Economic Data Roundup (01/23/2019)

1/23/19 8:00 AM

The U.S. housing market continues to send mixed signals. For example, existing home sales in America fell by 6.4 percent in December to a seasonally adjusted annual rate of 4.99 million units, according to the National Association of Realtors (NAR). That was the first monthly decrease since September, the largest decline in three years, and significantly worse than expected. One factor behind the weakness in home sales is an uptick in inventory (supply) that has enabled buyers to take a longer time to select from a growing number of options. Moreover, properties typically stayed on the market for 46 days in December, up from 42 days in November and 40 days a year earlier. Thirty-nine percent of the homes sold in December, though, were on the market for less than a month, signaling an environment that is still favorable for sellers.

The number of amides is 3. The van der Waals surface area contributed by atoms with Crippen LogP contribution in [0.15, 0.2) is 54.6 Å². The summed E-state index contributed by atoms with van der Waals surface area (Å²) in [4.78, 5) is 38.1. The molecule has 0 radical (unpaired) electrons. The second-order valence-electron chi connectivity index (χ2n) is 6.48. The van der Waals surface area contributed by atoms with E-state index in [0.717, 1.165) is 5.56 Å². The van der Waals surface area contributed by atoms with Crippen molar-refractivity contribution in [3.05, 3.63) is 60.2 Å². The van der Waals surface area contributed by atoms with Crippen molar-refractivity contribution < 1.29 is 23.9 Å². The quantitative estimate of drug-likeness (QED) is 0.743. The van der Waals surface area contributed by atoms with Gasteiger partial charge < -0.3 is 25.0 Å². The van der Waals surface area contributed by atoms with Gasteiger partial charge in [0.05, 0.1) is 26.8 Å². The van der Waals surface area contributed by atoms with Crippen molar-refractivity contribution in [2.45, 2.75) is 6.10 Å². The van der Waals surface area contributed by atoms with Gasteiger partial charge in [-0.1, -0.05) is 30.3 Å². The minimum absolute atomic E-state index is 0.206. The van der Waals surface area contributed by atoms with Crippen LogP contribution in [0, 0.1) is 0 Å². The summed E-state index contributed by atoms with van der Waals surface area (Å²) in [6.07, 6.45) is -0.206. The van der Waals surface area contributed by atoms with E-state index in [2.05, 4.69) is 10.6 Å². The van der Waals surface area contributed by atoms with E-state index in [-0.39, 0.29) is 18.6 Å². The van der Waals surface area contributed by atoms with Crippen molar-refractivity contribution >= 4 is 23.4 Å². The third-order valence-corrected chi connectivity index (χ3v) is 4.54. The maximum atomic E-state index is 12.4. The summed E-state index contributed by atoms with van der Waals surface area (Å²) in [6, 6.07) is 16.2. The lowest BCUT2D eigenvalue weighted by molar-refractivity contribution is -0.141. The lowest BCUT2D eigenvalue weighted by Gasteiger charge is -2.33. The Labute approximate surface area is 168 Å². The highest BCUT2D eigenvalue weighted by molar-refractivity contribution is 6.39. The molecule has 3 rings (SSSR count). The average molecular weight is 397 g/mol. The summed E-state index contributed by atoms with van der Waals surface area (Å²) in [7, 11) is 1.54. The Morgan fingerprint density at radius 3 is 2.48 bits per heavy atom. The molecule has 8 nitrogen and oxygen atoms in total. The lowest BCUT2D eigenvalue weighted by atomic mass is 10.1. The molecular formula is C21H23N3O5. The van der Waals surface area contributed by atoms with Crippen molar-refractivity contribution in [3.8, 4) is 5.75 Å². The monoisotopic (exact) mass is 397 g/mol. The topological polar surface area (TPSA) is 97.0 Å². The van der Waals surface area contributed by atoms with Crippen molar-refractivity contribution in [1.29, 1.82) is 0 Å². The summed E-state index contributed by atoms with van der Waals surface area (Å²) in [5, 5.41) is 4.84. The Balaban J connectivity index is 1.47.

Another thing to consider is that this metric of existing home sales looks at completed transactions, meaning that a lot of the contracts that closed in December probably signed in November when mortgage rates hit a nearly 8-year high. Since then borrowing costs have retreated to 9-month lows, which will not only help affordability but also potentially motivate some would-be buyers to act now before rates move back up. Homebuilder optimism improved as well following the latest pullback in mortgage rates, but forward-looking data on building permits have yet to be released due to the partial government shutdown. The Census Bureau’s new home sales report, one of the best leading economic indicators, will also be delayed (for the second month in a row) due to the ongoing stalemate in Washington. NAR president John Smaby added that “The partial shutdown of the federal government has not had a significant effect on December closings, but the uncertainty of a shutdown has the potential to harm the market. Once the government is fully reopened, I am hopeful that housing transactions will increase.”



Sources: Econoday, NAR, NAHB, ZH, Twitter, FRBSL

Post author: Charles Couch